The Elk River flows 177 miles from Pocahontas County westerly to the Kanawha River at Charleston

As Weidhaas says, “WVU is a land grant institution, and part of our mission is to do research that directly benefits the state, and these are our friends and family members and alumni from our university there in Charleston. As a researcher who works in the area of water quality, it was incumbent upon us to go down and try to answer some questions to help out the citizens of our state.”

From a personal perspective, Weidhaas continues, “it was also an interesting problem. It was a completely novel compound that we didn’t know much about, and we had an opportunity to go down and answer some questions that benefit the public but also address some of the important research questions that will help us understand if there are spills in the future, how to respond appropriately to those.”

“We did involve quite a few students, both in the classroom here in Morgantown, but we also took some students down to do some sampling with us as well,” Weidhaas says. “The more you can bring into the classroom these real case studies and get them hands-on involved, the better their learning and retention of the concepts is going to be.”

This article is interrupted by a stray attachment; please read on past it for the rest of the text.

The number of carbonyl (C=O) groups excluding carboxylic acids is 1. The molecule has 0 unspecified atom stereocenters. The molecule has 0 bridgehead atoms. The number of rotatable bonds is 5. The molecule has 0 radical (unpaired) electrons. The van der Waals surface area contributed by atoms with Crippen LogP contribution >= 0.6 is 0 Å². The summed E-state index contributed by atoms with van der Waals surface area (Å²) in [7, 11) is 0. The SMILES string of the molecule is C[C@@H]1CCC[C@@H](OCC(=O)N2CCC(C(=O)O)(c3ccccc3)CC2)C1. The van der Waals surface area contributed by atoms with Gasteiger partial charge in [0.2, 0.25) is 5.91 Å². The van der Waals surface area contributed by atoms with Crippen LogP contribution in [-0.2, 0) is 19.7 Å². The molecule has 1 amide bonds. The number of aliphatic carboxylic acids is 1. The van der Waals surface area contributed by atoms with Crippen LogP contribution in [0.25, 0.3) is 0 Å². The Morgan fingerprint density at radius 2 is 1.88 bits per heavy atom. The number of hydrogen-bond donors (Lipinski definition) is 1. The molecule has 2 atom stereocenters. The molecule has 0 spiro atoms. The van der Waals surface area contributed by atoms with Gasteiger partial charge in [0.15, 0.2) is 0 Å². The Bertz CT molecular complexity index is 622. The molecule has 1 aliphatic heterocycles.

Whelton worked for the U.S. Army from 2002-2005 assisting deployed units in investigating drinking water contamination in the battlefield. He is now an Assistant Professor of Civil Engineering and Environmental and Ecological Engineering at Purdue University. His passion is conducting research to investigate and solve problems that affect our natural and built environments with an expertise in polymer science, analytical chemistry, food science, and nanoengineering.

Focus on plumbing systems